We shall distinguish between two types of discourse. First, the ideologies that aid the expansion of power -- now correctly identified as the pressure of the human collective on its members to conform in their life style to its purpose of continual expansion of its cycle of consumption and defecation -- by encouraging persons to participate in its operation or to be enslaved by it and/or by generating smoke-screen that veils this operation or prevents persons from awakening from their participation or enslavement. Second, true knowledge, usually leading to enlightenment or awakening (i.e. Buddhahood), which has the effect of its possessor desisting from participation in the operation of power, as a consequence of their awakening to the truth of existence. To the first belong, most prominently in modern time, Marxism, humanism, feminism. Marxism -- whether due to its internal theoretical or ideological defect or to the corruption of it by its practitioners, no matter -- has failed its purpose of the integration of the human supraorganism and the expansion of its metabolism -- its thermodynamic (the second law) promise -- in competition with its rival, capitalist democracy (the other product of humanism). Feminism, in its evolved form of cultural feminism, and the social transformation, "the liberation of women" (onto the public sphere) and its alter-ego of consumerist mentality which it buttresses in human consciousness, are today the most powerful motor of this thermodynamic promise: they are the most expansive of noosphere consumption and defecation and consequently the most destructive of the Earth-environment and most reinforcing of the smearing out of human individuality (the elimination of consciousness from human subjects to render them unconscious and mechanized) in favor of group homophone (human subjects mechanized as mere cogs in the machinery of the supraorganism). The feminists themselves of course have good intention, especially evident in their making animal welfare (which is against the interest of bio-power) one of their important objectives. That they cannot notice that the result of their promotion is the opposite of their aspiration of "saving the Earth" -- that their efforts have fundamentally been hijacked by the operation of power -- shows the increasing extent to which power is able to hide itself and enslave its participants through deception. Many participants in Marxist revolutions were at least able to become disillusioned after it became clearly evident that their revolutions had instituted a situation of totalitarian oppressive and enslaving power that was the exact opposite of their initial aspiration of the "liberation of the oppressed". Since one is less able to protest against feminism and "the liberation of women" than against all other humanistic tendencies because the appearance of a stance, most intolerable, against the (economic) welfare and independence of women after millennia of female enslavement by patriarchal orders attaches automatically to such protest, this ideology and movement of females have become the most effective agents of power in augmenting noospheric defecation, destroying the oxygenated atmosphere, and leading the human race straight to extinction along with the majority of aerobic life on Earth. Feminist discourse is therefore not knowledge, in the sense that it does not discover any truth of (human social) reality, but, just the opposite, serves to cover it up. This is not to say that in the process it says nothing of true about reality. Just as (as many said) Marx had produced the best analysis of capitalism (at least in its formative period) in Das Kapital, even though any one who believes that historical materialism discovers any truth about the movement of history is simply deluded in the manner beneficial to power, so the feminist discourse has enlightening things to say about aspects of social reality and gender relations here and there. For example, many "traditional" practices, not formerly questioned in this way, have been shown to be contributing to the society's control of females or their life-process to the benefits of men (or rather the society under the control of [elite] men), such as what Mary Daly calls "sado-rituals" in Gyn-Ecology, female genital mutilation in Africa, female footbinding in China from Sung dynasty to the beginning of the twentieth century, suttee in India before the nineteenth century3, or the rise of gynecology in the West with which male physicians took over the administration of the female body which was formerly the business of women (like midwives). But male domination, for which the enlightening re-reading of these practices discovers them as the devices, is only an apparent meaning. The problem lies in this that these diverse means of the control of the females served ostensibly different purposes in these diverse social realities, but deeply probably one other purpose of which male domination has been the mechanism: supraorganismic metabolism. So gynecology, as said, was a dispositif of bio-power during the formative period of nation-state, etc. Or again feminist theorists discover that the society's condemnation of homosexuality was the function of male domination, that effeminate males that did not conjoin with females and lesbian females that did not conjoin with males threatened male-domination and so were condemned by the patriarchal order. Can the truth be even deeper? And maybe the sudden handing out of these superficial truths about the past by power serves a further purpose of hiding some profound truth about the present?4 Most of these feminist critiques of Western social reality illuminate only the situation of gender relations during the formative and transitional (to mature) period of nation-state. The analysis of societal sanction against homosexuality, for example, does not apply to other "classical patriarchies" like China, India, Greece or Rome but it could be argued that, precisely, there, homosexuality did not threaten male-domination. Or again some feminists have pointed out the mythical character of vaginal orgasm, the male interest in perpetuating this myth and in denying the importance of the clitoris and clitoral orgasm, that the belief in vaginal orgasm would bind women further to men. (C.f. Anne Koedt, "The Myth of the Vaginal Orgasm", in Notes from the Second Year, 1970. "One reason given to explain Mideastern practice of clitoridectomy is that it will keep the women from straying. By removing the sexual organ capable of orgasm,... her sexual drive will diminish. Considering how men look upon their women as property... it is not in men's interest to have women totally free sexually.") Or again feminist theorists have pointed out that the perspective of women (as housewives) had been repressed and hidden -- they were forced to possess two perspectives, one of their own in hiddenness and one of their masters (husbands) which was the official, public "norm", taken as "the way things are" -- and that this bias favoring male perspective eventually gets codified into the spoken language itself which thus becomes alienating to women who now have no way out: there are no other languages and language governs thought and so the male perspective necessarily colonizes women's mind (presumably there are no bias-free foreign languages to learn).5 This is after all worthy discovery. Anyone who has perceived any power relations is aware of the phenomenon that the dominant know -- and care, and take to be real -- only their own language and perspective, while the underdogs have to adopt the language and perspective of the dominant in addition to their own: witness simply an international diplomatic situation involving an American and another: it is always the other who has to speak the additional English to accommodate the powerful. The problem again arises after the "liberation of women" in America since such situation has been completely reversed, with women no longer taking account of the perspective of men while men have had to learn both (among whites at least) in order to succeed in mating. Or again the related revelation by Simone de Beauvoir of women as the Other (The Second Sex). Or again, feminists have illuminated the fact that the fundamental "housewife mentality" of the past was "male identification", a false consciousness that deluded the females to revolve their life around that of their husband as if such were the natural order of things. These are all worthy discoveries, but only of the superficial layers. Relatedly, the analysis of the household by the Marxist feminists has focused "on the family as the site of ideological socialization [to perpetuate status quo gender relations], and on the role of the mother therein." (Josephine Donovan, Feminist Theory [1991], p. 83)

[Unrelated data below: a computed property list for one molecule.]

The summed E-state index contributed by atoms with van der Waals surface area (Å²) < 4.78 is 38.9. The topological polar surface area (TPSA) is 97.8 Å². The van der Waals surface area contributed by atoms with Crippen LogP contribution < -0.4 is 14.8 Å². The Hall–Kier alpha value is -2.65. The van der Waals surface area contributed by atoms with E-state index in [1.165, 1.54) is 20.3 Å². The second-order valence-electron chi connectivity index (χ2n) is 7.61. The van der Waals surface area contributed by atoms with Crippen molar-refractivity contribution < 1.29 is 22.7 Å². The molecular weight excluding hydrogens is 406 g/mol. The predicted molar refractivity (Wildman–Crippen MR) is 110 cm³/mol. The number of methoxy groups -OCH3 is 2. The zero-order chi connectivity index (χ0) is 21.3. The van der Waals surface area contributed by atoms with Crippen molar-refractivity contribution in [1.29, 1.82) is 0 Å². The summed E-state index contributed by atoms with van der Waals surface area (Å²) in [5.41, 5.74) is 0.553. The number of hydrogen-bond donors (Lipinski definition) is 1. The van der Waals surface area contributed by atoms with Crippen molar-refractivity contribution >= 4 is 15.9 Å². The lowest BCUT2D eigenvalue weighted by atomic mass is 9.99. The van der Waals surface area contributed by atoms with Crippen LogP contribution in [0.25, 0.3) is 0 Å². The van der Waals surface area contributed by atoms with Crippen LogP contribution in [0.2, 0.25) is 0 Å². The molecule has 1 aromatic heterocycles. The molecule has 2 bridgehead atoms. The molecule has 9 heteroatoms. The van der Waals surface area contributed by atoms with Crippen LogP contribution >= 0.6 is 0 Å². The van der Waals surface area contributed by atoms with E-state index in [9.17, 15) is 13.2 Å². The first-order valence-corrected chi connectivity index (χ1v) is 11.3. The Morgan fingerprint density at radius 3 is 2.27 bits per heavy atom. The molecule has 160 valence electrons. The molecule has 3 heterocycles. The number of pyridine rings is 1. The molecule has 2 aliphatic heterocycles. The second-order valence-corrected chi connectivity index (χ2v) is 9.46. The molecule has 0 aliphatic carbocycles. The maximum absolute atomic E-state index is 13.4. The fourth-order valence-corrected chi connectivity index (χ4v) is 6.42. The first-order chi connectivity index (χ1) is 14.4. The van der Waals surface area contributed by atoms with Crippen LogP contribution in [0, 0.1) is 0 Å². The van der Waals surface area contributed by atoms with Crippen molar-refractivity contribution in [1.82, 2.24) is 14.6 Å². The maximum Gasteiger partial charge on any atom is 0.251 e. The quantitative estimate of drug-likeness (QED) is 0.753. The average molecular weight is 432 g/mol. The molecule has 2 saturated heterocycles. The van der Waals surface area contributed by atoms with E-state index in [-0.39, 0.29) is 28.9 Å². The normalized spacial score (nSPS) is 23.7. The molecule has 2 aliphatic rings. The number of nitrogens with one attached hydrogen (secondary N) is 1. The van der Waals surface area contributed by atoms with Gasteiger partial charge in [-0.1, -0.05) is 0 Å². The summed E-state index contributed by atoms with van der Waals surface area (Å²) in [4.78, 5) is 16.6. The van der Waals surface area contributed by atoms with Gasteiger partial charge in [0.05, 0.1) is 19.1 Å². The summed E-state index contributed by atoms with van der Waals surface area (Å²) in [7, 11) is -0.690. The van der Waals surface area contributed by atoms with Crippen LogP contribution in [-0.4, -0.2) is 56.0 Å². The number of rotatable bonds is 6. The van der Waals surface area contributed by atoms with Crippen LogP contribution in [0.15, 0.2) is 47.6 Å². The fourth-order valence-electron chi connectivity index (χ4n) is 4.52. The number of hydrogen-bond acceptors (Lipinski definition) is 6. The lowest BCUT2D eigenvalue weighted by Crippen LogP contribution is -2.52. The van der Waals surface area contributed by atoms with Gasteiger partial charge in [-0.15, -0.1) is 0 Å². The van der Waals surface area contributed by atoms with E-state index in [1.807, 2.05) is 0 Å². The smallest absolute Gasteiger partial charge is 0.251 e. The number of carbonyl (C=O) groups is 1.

The more serious problem of the timing of these (superficial) discoveries then becomes evident especially with these Marxist feminists (worst combination in the sense of best reinforcement of capitalist-consumerism), as Donovan continues: "Picking up a cue from Eli Zaretsky, Hartmann explores the question of the relationship between the sex-based division of values and capitalism. In particular, Hartmann suggests that the stereotypical behavior expected of men and women is functional to the capitalist system. Such behavior, she implies, is established by ideological socialization. Hartmann notes that the characteristics typically ascribed to men -- competitiveness, rationality, manipulativeness, and a tendency to dominate -- are traits needed for proper functioning in the industrial capitalist public world. 'Sexist ideology serves the dual purpose of glorifying male characteristics/ capitalist values, and denigrating female characteristics/ social need.' Because capitalism values products that are for exchange more than those for use, its ideology denigrates the use-value realm -- the sphere of women -- and the characteristics associated with that sphere -- emotionality, nurturing, etc. So long as this ideology governs, so long will 'the confrontation of capital's priority on exchange value by a demand for use values... be avoided.'" (Ibid.) The problem is two-fold, and the first leading to the second. First is anachronism. It is implied here that male domination is associated with the cultivation (on men) of male competitiveness, rationality, and manipulativeness which then crystallized into capitalism that, presumably, results in the destruction of the Earth through over-exploitation. We have already noted that these "male values" do not correlate with male domination per se, as such "classical patriarchy" of the East as China has not in historical times been cultivating these values with their men for them to compete in the public sphere -- considering the Confucian and Daoist traditions inculcated in them since early age -- yet this society was far more "patriarchal" than Euro-American societies; that rationality was cultivated there, to be sure, which led to philosophy, i.e. the enlightened state of mind; and that this way of thinking of the value base of male domination applies only to the formative period of nation-states of the West, during which capitalism took root but not yet became saturate. The historical function of such thinking is therefore putting the tactics, the culture, of the formative capitalism into question, specifically its monopoly by men but not by women. That is to say, its questioning of the priority of exchange value over use value -- and the associated, implied exaltative revaluation of the sort of "primitive communism" which women's culture at home resembled -- would have had no such reversing transformative effect on social reality as leading it to communism with equality. (Note that capitalist societies never "evolve" into communism but only pre- or half-industrialized societies do, because the goal is not the liberation of oppressed workers but the integration of the state, of which capitalist societies, already well integrated, have had no need.) The demanded demolition of the "stereotypical behavior expected of women and of men" (that is of "the relationship between the sex-based division of values and capitalism) in fact, as it has happened, consists in the destruction of male monopoly of these "characteristics typically ascribed to men" and in the acquisition of these values by women as well as by men. That the result of the liberation of women, of women's movement in conjunction with the proliferation of feminist discourse in academia and in public press, is simply the transiting of women into male sex-roles is a known fact, but which points up poignantly the fundamental failure and irrelevance of the cultural feminist ideology (in regard to their good, saving intention), just as the humanitarian empathetic strand of the Marxist revolutions were irrelevant to the actual social reality instituted. The "liberation of women", especially in America, has merely produced a monolith of female consumption and defecation that even exceeds the rate of consumption and defecation of men today, multiplying the ecological burden on the Earth by several folds.6 The historical function of such questioning of "male values", the indoctrination thereof through the nuclear family, capitalism, and male domination which for such questioning all "hang together", has been revealed as the attempt by power to achieve metamorphosis, its attempt to shed the former shell of social structure where men monopolized the acquisition of consumptional tokens ("making money") and to put on a new one where women too acquire them in perhaps even greater rate so as to increase the thermodynamic dissipative rate, accelerate environmental exploitation, and lead humanity faster toward their destiny of extinction.